The exchange rate is onlya statistic, not a symbol of national honor and virility.Paul R Krugman: 1994 Quoted in the NewYork Times, 26 Jun.
It’d be great if the record industry wasn’t completely falling apart and people’s interest in music wasn’t totally disappearing. It’s sad on a cultural level. Not even from the perspective of being in a band, just as a fan. It’s heartbreaking to see how little music means to people in modern times. And people say, “No, no, no — music means more than ever before! People are consuming music at a greater rate!” Well, that doesn’t mean anything, that’s just a statistic. All that’s saying is that people are downloading music more than before. That doesn’t mean that they’re listening to it, that they know anything about it, or that they’re going to see it.davey havok: Thrasher magazine, May 2010
The death of one is a tragedy, but death of a million is just a statistic.marilyn manson: Being from Manson's Fight Song of Holy Wood, this is actually a quote from German writer Erich Maria Remarque, also often misattributed to Josef Stalin.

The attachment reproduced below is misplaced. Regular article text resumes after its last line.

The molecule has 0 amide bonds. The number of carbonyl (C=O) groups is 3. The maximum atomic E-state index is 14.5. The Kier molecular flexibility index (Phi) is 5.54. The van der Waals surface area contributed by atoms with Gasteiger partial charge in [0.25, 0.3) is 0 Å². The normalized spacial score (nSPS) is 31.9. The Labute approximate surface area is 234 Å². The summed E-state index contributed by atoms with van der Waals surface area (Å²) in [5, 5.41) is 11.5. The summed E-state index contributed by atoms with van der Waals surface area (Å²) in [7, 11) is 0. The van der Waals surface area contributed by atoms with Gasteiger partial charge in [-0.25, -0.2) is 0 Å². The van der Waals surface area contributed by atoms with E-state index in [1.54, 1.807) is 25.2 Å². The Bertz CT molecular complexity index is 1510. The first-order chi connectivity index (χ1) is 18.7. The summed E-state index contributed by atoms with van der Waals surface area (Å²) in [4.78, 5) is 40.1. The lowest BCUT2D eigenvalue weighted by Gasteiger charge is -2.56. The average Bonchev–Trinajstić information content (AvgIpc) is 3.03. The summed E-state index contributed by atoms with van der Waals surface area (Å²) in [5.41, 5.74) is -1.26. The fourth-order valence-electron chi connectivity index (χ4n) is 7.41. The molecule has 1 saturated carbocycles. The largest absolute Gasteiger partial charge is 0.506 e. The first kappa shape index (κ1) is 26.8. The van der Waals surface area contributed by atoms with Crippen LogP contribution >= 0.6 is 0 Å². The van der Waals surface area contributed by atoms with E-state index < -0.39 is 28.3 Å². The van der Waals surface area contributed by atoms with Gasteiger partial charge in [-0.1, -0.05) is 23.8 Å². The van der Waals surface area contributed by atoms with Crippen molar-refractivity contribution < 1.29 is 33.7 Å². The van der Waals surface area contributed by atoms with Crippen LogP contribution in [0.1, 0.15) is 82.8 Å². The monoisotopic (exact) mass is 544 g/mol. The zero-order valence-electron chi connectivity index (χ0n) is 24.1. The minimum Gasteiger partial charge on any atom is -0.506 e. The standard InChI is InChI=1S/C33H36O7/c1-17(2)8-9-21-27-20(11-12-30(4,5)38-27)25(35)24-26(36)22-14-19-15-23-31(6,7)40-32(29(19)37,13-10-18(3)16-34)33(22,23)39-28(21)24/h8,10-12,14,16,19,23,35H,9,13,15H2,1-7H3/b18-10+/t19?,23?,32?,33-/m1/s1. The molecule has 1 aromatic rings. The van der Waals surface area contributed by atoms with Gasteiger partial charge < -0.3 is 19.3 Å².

I'd just gotten in. The first day. The nurse said, "This is your room and this is your roommate, blah, blah, blah." It was about ten-thirty in the morning. I lay down on the bed, put my hands behind my head, and was just about to take a deep breath and go Ahhhh, when Edie came in. She was wearing one of those white cloth things that they make you wear for X-rays. She come in smoking a cigarette - this horrible, raspy cough - and she looked as light as a feather . . . like she was walking on air . . . and she sort of came down and lighted on one side of the bed. She held my wrist. I thought, "Oh, wow, this chick really looks like she's been through the war! The war." she said "I'm Edie Sedgwick." "My goodness," I thought, "this sure is a friendly hospital." I said I'd read something about her in the paper not too long before . . . about her father being a sculptor. We went on like that . . . just kind of small talk, really. That's how I met her. There wasn't anything sexual between us while I was in the hospital. I didn't want to be another statistic on the boards. I saw her go through a number of guys. Like once a guy named Preacher came in filthy jeans, black leather jacket, Hell's Angels type guy and I thought, "What is she doing with him?" Before that, it was somebody who'd just gotten out of prison notorious as the Santa Barbara cat burglar. He would steal people blind while they were right in bed sleeping . . . take the rings and watched off their fingers. He was with her. I didn't want that. Besides, I had made a vow to myself that I would not make love to anyone before I was twenty-one. But I thought Edie was fascinating. I was in Cottage Hospital to quit the drug world. To get away from it. But even in the hospital I couldn't. People in the corridors kept coming at me to ask, "Can you get me this? Can you get me that?" I would say, "But I'm a patient here. How in the world am I going to get that?" They wanted me to get, like, hundreds of thousands of pills. Speed pills I took very rarely. Just on Friday or Saturday night.edie sedgwick: Michael Post on meeting Edie the first time and being her roommate at Cottage Hospital and his time spent there, as quoted in Edie : American Girl (1982) by Jean Stein and George Plimpton